An ampoule (also ampul, ampule, or ampulla) is a small sealed vial which is used to contain and preserve a sample, usually a solid or liquid. Ampoules are commonly made of glass, although plastic ampoules do exist.
Modern ampoules are most commonly used to contain pharmaceuticals and chemicals that must be protected from air and contaminants. They are hermetically sealed by melting the thin top with an open flame, and usually opened by snapping off the neck. If properly done, this last operation creates a clean break without any extra glass shards or slivers; but the liquid or solution may be filtered for greater assurance. The space above the chemical may be filled with an inert gas before sealing. The walls of glass ampoules are usually sufficiently strong to be brought into a glovebox without any difficulty.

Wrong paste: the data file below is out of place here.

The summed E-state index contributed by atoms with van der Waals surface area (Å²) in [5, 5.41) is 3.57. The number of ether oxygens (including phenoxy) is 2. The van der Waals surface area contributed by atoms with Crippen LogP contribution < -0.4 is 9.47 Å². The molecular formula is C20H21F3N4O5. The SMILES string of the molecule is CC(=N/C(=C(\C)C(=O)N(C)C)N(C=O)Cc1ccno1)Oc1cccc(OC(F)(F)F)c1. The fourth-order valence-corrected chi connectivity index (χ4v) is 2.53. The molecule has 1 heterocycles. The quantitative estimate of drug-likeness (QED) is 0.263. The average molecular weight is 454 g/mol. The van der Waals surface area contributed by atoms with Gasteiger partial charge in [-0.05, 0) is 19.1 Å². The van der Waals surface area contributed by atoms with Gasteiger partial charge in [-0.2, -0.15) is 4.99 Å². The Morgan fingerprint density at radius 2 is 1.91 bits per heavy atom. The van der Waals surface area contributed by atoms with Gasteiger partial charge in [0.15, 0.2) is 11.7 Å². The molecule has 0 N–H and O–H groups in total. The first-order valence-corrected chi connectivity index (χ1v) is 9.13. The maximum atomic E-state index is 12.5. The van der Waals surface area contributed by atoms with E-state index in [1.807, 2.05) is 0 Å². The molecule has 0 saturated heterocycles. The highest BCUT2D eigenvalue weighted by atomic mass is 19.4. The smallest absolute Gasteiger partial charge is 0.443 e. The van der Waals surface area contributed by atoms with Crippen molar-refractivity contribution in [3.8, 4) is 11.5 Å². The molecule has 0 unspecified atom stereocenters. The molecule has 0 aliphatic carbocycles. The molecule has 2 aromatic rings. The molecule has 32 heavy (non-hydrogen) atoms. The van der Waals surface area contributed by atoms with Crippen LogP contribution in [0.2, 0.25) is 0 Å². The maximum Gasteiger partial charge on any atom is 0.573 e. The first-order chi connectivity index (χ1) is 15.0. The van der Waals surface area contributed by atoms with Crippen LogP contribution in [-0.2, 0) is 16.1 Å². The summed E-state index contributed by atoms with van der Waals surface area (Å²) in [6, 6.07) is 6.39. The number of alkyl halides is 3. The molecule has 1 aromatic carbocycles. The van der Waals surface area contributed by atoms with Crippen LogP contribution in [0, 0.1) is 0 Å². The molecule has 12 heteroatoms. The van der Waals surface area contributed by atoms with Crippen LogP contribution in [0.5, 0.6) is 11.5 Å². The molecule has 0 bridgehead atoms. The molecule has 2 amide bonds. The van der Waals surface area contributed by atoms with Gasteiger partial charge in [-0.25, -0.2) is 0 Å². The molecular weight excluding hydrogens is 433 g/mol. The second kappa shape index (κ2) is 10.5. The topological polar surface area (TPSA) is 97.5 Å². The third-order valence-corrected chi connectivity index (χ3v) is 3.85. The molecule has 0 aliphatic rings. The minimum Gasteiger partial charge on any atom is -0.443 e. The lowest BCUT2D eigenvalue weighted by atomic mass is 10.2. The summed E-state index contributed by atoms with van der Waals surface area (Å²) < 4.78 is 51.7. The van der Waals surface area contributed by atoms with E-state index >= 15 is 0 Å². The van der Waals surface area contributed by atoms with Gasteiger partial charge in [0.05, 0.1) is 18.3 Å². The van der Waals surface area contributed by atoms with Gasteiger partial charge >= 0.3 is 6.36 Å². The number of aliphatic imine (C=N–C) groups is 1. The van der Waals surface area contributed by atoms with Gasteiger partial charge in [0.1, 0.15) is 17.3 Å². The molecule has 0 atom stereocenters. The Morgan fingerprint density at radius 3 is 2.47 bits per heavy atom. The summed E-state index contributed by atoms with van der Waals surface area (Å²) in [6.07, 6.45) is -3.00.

Glass ampoules are more expensive than bottles and other simple containers, but there are many situations where their superior imperviousness to gases and liquids and all-glass interior surface are worth the extra cost. Examples of chemicals sold in ampoules are injectable pharmaceuticals, air-sensitive reagents like tetrakis(triphenylphosphine)palladium(0), hygroscopic materials like deuterated solvents and trifluoromethanesulfonic acid, and analytical standards.